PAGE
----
Last time we spoke about artificial intelligence, we looked at some pioneering digital quality and safety risk assistants, which surface insights into potentially critical project risks which might slip through the cracks, only to resurface as major issues later in the project.
In this article, we’ll look at another artificial intelligence application for construction which can assist project schedulers to generate a range of optimal project construction sequences that a human planner might miss. ALICE (ArtificiaL Intelligence Construction & Engineering) is able to generate millions of project schedule scenarios in a matter of minutes, then presents a handful of the most appealing alternatives to the project team for further consideration and validation, to guide them to select the best option.
So how does it work?
First, a project team produces production recipes. These are sequences of activities needed to produce a building component - for example a wall assembly, concrete slab, steel roof, or piping run, and are input by the project planner/schedulers and the site supervisors. Once codified, these parametric mini-schedules can be applied to all similar objects in the project. They can be easily adjusted and the results of changed parameters are quickly visible. Recipes can even be saved and passed on to other projects for future use and refinement.
Next, these recipes are linked to the objects and systems in a BIM model, which contains detailed information about location, quantities and types of materials. On complex projects where clients and contractors require designers to produce detailed models for coordination and asset management, these information rich 3D models are readily available and can easily have recipes applied to them.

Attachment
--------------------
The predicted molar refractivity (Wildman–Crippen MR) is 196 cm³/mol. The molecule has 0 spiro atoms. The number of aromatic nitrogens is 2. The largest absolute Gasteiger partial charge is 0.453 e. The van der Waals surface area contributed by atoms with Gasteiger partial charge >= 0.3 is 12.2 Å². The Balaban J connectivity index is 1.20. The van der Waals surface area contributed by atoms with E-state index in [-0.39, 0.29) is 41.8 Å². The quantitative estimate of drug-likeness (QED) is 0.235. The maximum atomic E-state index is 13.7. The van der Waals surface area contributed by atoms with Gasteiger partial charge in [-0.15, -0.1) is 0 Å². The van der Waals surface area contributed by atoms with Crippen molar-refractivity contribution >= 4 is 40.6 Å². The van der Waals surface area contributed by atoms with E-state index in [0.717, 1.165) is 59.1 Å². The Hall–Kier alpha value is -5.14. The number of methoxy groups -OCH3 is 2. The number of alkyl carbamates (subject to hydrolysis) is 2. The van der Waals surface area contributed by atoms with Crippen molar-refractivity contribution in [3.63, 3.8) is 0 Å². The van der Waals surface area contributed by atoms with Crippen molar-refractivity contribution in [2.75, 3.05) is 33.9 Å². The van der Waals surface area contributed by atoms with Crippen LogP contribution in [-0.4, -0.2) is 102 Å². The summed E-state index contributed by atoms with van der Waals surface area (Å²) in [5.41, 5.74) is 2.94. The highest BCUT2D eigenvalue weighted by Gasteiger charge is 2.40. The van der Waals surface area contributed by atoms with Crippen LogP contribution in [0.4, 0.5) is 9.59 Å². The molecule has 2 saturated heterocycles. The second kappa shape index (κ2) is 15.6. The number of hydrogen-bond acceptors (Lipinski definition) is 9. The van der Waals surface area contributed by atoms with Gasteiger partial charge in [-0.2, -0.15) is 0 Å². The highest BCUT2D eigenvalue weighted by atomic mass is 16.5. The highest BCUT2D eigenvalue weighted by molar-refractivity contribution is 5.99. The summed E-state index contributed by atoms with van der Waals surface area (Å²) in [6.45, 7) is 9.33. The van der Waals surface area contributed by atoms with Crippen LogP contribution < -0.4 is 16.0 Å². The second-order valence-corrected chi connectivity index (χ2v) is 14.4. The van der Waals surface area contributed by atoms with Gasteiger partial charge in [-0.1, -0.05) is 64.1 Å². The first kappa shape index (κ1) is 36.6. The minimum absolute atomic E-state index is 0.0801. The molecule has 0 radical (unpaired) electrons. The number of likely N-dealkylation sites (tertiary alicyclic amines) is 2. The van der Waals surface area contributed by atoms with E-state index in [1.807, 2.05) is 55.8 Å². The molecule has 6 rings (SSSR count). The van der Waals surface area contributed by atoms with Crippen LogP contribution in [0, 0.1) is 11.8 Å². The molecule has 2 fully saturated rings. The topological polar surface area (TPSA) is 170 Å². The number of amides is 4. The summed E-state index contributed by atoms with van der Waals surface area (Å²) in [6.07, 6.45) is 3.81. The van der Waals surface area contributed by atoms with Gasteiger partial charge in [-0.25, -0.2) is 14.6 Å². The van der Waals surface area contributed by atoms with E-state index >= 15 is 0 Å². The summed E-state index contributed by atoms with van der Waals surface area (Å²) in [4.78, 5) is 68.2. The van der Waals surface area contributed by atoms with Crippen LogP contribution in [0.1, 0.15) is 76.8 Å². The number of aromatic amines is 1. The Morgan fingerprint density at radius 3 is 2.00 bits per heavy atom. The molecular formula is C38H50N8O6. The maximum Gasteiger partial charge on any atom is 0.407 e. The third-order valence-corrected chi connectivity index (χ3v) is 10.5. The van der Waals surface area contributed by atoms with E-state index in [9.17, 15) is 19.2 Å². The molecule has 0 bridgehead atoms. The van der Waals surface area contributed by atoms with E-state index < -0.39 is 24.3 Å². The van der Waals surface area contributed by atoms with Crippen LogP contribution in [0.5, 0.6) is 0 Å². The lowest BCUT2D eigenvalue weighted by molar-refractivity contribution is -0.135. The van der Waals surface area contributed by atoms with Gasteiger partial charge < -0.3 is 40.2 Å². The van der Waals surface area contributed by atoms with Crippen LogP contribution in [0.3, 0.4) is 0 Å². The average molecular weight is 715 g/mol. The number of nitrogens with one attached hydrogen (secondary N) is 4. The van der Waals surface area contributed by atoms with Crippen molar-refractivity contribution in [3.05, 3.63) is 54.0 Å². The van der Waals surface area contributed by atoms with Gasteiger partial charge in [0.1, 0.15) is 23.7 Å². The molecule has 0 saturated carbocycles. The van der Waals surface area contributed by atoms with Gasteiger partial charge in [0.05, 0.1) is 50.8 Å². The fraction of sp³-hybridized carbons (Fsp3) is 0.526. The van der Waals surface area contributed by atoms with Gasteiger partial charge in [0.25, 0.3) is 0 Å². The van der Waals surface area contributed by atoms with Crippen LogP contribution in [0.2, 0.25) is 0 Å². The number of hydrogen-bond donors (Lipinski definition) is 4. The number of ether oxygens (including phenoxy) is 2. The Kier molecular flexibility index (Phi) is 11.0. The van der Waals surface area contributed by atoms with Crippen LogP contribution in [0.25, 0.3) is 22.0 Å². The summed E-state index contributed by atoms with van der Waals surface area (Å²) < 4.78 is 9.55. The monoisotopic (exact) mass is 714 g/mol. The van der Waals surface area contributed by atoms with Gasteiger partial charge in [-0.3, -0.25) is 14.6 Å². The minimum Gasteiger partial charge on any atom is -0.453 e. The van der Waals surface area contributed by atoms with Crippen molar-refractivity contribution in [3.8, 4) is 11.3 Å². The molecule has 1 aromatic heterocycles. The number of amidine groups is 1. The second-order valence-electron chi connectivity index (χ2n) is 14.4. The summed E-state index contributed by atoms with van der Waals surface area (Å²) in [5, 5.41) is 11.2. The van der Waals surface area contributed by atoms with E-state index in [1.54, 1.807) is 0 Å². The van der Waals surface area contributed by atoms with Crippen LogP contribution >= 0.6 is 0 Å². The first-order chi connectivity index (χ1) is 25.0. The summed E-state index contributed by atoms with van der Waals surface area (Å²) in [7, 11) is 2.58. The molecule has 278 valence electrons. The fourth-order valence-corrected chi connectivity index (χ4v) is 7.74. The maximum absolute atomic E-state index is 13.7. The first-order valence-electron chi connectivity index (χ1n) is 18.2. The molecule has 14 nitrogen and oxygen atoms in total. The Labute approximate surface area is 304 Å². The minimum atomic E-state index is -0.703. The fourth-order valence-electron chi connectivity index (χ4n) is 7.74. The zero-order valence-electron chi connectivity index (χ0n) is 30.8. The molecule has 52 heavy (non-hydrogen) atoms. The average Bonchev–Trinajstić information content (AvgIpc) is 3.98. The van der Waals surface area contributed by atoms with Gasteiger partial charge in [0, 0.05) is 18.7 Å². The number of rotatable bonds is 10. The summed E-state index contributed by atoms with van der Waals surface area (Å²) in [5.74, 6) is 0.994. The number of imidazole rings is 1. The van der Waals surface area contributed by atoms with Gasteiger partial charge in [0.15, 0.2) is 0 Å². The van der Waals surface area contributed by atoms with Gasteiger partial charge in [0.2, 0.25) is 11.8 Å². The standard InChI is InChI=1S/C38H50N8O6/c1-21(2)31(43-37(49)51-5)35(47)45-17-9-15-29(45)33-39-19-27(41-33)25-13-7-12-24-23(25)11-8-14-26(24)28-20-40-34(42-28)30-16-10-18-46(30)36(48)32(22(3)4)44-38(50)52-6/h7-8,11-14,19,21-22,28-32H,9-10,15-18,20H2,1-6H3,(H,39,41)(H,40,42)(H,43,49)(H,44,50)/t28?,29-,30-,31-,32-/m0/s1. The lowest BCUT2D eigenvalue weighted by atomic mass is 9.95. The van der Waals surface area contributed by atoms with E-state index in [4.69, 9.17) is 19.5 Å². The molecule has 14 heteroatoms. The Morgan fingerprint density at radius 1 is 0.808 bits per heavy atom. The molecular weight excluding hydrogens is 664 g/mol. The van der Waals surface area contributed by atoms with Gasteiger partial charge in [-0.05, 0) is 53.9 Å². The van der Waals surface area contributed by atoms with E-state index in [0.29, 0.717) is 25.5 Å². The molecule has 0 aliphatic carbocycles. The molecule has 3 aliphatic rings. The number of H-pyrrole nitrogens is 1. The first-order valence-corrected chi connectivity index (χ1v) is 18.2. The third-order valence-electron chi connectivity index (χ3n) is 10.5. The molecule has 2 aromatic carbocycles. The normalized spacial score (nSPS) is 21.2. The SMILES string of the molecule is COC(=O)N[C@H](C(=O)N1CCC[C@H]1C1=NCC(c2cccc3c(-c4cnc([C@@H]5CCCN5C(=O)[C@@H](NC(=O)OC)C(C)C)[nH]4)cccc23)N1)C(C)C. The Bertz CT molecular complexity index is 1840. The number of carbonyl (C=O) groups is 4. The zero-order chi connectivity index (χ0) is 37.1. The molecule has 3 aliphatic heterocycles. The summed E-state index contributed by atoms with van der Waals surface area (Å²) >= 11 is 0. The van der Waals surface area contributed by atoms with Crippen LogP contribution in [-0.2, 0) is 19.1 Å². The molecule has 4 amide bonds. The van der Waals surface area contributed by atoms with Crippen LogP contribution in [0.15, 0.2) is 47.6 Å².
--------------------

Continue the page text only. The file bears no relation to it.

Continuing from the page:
The team then asks Alice to run the schedule. She first determines which tasks have no predecessors and so can be done first, then analyses thousands of alternatives against spatial constraints, crew sizes, and other factors, repeating this process for each sequence until a schedule is built up. Being an intelligent assistant, Alice understands calendar nuances, for example that concrete cures over the weekend even if crews aren’t working, giving preference to schedules which plan for curing on weekends.
Alice crunches the schedule numbers in a tiny fraction of the time that humans could, and presents a range of options for the project team in a simple to use web-interface, allowing human engineers and schedulers to spend more time fine tuning the viable sequencing options and optimizing the constructibility. In addition to saving hours of a scheduler’s time, Alice can also significantly optimize a project’s overall timetable (they estimate up to 15%) and surface insights into better production sequences that may have not been apparent previously. Then, as a project progresses, the schedule can be updated within minutes to take change orders and delays into account. If a client needs to take 2 months off a schedule, parameters like number of cranes or crew size can be adjusted and an updated schedule and budget projection is quickly visible.
Although its still very early days for AI scheduling applications like Alice, as more pilot projects validate the concept and provide positive results, we can expect to see much more use of digital planning assistants in complex construction projects in the coming years.
If you're interested in learning more about A.I. and applications of machine learning in construction projects, you can see Michael Moran of Telos talking on the subject at Digital Construction Week at 16:30-17:00 on 17 October, 2018 at the ExCel Centre in London